The same one whose only legal advice on the appellate process in Texas was "good luck" in this Thread?  Big Deal.  My father was a lawyer until the day he passed away and I assure you I know as much or more than your brother since his only advice is "good luck".  

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On 8/7/2022 at 4:50 AM, Clydesmom said:

The same one whose only legal advice on the appellate process in Texas was "good luck" in this Thread?  Big Deal.  My father was a lawyer until the day he passed away and I assure you I know as much or more than your brother since his only advice is "good luck".  

And where did that appellate process go? Settled, right? Because there was no further appeal. Brush up on Tx Civ Pro and you will see why my brother said "good luck". JP court gets appealed once and only once, to county court de novo. Decision in county court is final. No further appeal from there.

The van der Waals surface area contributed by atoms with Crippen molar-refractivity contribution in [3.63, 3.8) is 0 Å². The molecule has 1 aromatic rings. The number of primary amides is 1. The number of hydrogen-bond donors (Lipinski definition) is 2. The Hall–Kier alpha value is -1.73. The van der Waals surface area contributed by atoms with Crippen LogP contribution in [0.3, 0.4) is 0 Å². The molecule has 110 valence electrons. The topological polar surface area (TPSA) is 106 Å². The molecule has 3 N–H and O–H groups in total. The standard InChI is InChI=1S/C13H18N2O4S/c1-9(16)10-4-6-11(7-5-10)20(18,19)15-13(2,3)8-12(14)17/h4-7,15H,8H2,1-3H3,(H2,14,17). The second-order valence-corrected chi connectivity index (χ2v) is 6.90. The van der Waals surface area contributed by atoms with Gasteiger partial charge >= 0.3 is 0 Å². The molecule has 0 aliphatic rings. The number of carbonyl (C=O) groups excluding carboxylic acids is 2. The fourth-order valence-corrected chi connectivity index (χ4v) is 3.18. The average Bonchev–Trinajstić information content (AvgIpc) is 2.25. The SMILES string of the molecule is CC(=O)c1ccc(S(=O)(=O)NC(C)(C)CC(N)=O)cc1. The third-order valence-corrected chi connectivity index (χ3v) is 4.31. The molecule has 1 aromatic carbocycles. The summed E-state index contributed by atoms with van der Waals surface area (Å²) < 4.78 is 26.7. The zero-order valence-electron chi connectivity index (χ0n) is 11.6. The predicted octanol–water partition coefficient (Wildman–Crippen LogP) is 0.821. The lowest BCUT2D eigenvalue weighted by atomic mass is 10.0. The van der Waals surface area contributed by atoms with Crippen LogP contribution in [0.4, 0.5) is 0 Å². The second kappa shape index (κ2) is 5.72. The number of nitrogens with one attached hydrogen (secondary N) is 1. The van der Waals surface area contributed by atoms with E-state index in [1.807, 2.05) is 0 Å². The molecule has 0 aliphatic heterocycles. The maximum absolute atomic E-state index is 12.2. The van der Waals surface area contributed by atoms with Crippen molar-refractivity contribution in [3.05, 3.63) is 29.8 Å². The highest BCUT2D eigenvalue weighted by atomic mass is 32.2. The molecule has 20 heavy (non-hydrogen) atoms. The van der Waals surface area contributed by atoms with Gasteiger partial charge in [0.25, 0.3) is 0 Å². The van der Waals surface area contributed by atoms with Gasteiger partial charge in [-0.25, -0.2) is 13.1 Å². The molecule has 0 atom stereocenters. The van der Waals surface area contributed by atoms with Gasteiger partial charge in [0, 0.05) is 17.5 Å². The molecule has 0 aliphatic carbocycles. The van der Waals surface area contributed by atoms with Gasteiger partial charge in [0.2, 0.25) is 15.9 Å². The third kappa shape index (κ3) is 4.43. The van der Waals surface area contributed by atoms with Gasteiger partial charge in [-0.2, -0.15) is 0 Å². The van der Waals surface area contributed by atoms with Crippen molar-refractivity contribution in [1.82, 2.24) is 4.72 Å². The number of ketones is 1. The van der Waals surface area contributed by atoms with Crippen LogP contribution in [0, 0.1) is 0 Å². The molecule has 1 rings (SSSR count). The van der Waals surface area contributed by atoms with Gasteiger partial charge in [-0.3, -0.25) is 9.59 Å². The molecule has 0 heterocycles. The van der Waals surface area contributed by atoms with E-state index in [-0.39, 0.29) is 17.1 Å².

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2 hours ago, alwayswinning36 said:

And where did that appellate process go? Settled, right? Because there was no further appeal. Brush up on Tx Civ Pro and you will see why my brother said "good luck". JP court gets appealed once and only once, to county court de novo. Decision in county court is final. No further appeal from there.

According to TX statutes, an appeal can be taken from a county or district court that heard an appeal from JP court.